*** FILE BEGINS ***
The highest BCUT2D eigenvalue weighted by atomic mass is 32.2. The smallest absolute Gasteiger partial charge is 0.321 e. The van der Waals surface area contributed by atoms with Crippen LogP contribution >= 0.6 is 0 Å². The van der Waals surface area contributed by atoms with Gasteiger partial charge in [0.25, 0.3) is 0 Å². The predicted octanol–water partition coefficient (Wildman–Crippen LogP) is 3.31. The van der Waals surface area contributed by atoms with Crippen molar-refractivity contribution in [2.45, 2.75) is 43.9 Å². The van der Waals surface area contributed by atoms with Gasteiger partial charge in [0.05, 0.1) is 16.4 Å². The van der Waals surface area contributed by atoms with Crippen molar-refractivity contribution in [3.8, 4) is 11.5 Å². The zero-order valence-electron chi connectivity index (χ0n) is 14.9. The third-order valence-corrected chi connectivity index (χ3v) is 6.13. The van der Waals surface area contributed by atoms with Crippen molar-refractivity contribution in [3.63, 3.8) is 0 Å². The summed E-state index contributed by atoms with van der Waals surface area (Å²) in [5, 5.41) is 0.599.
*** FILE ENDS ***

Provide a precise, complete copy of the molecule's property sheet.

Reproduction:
The highest BCUT2D eigenvalue weighted by atomic mass is 32.2. The smallest absolute Gasteiger partial charge is 0.321 e. The van der Waals surface area contributed by atoms with Crippen LogP contribution >= 0.6 is 0 Å². The van der Waals surface area contributed by atoms with Gasteiger partial charge in [0.25, 0.3) is 0 Å². The predicted octanol–water partition coefficient (Wildman–Crippen LogP) is 3.31. The van der Waals surface area contributed by atoms with Crippen molar-refractivity contribution in [2.45, 2.75) is 43.9 Å². The van der Waals surface area contributed by atoms with Gasteiger partial charge in [0.05, 0.1) is 16.4 Å². The van der Waals surface area contributed by atoms with Crippen molar-refractivity contribution in [3.8, 4) is 11.5 Å². The zero-order valence-electron chi connectivity index (χ0n) is 14.9. The third-order valence-corrected chi connectivity index (χ3v) is 6.13. The van der Waals surface area contributed by atoms with Crippen molar-refractivity contribution in [3.63, 3.8) is 0 Å². The summed E-state index contributed by atoms with van der Waals surface area (Å²) in [5, 5.41) is 0.599.